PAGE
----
Shawn Rodriquenz, general manager of the Sheraton Boston Needham Hotel, said he had no trouble hiring a new executive team after the management company where he works took over in April. But it’s been nearly impossible to find hourly workers for the front desk, housekeeping, and food and beverage services.

“We’ve just had a complete lack of response to the ads we’ve been placing, and job fairs we’ve been holding,” he said.

Rodriquenz said that despite increasing hourly pay, he can’t attract people who are collecting the $300 a week in extra federal jobless pay. “They’re just not ready to come back. They just want to enjoy their summer.”

Republicans have said those enhanced unemployment payments, part of the $1.9 trillion coronavirus relief package enacted in March with no support from Republicans, were keeping people from returning to work. A recent study by researchers at the Federal Reserve Bank of San Francisco found the $300 payments, which will end in early September, probably had only a small effect on Americans’ decisions about going back to work. Others have pointed to a lack of child care and other factors as more likely explaining the shortage.

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Nonetheless, Republican governors in 25 states have said they plan to end the extra payments early, some as soon as this month. On Friday, House Republican leader Kevin McCarthy of California took aim at those payments again.

“As we emerge from the virus, our economy should be booming, but today’s lackluster jobs report shows President Biden’s policies have stalled our recovery,” McCarthy wrote on Twitter. “Washington needs to stop paying people NOT to work. Bidenomics is bad for America.”

Biden said the payments “helped people who lost their jobs through no fault of their own, and who still may be in the process of getting vaccinated.” But he noted they were set to expire in 90 days and “that makes sense.”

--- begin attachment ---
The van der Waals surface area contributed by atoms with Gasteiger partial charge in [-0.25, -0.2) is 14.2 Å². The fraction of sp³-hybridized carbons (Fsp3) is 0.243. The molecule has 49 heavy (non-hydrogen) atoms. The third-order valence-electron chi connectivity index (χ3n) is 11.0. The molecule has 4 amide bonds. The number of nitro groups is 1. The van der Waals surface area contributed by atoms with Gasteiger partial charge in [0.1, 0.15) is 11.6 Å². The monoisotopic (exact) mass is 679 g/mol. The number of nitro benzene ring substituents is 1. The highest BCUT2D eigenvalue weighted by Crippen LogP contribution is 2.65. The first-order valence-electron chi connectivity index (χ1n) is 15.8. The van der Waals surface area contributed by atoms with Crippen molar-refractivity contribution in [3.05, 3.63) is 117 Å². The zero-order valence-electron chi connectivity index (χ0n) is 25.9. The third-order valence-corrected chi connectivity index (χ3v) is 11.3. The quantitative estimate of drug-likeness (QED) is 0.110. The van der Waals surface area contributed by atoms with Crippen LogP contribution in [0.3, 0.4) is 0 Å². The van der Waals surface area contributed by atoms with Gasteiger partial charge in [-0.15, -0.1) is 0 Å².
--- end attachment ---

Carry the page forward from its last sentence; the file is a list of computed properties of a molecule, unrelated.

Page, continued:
The role of expanded jobless benefits in limiting hiring has been exaggerated, said Mark Zandi, chief economist at Moody’s Analytics, an economics research and consulting firm.

“At the top of the list of reasons why there are so many open positions is simply that the economy has reopened very quickly, and it is taking some time for workers that permanently lost their previous job to settle on a new one,” he said. “Other workers are still home taking care of kids and elderly parents. And still other workers are still nervous about the pandemic and require a higher wage to compensate for their concerns.”

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Many of those complications should lift by September, when schools will reopen, easing child care concerns, and more Americans will be vaccinated, said Shai Akabas, director of economic policy at the Bipartisan Policy Center, a Washington think tank. In the meantime, economic data could continue to be volatile given the novel circumstances of this recovery and interpreting it will be difficult, he said.

“The economy doesn’t usually reopen from a recession, it gradually recovers,” Akabas said. “It means there’s a lot of different factors moving at one time making it harder to tease out the underlying trends and what’s specifically causing them.”


Jim Puzzanghera can be reached at jim.puzzanghera@globe.com. Follow him on Twitter: @JimPuzzanghera. Larry Edelman can be reached at larry.edelman@globe.com. Follow him on Twitter @GlobeNewsEd.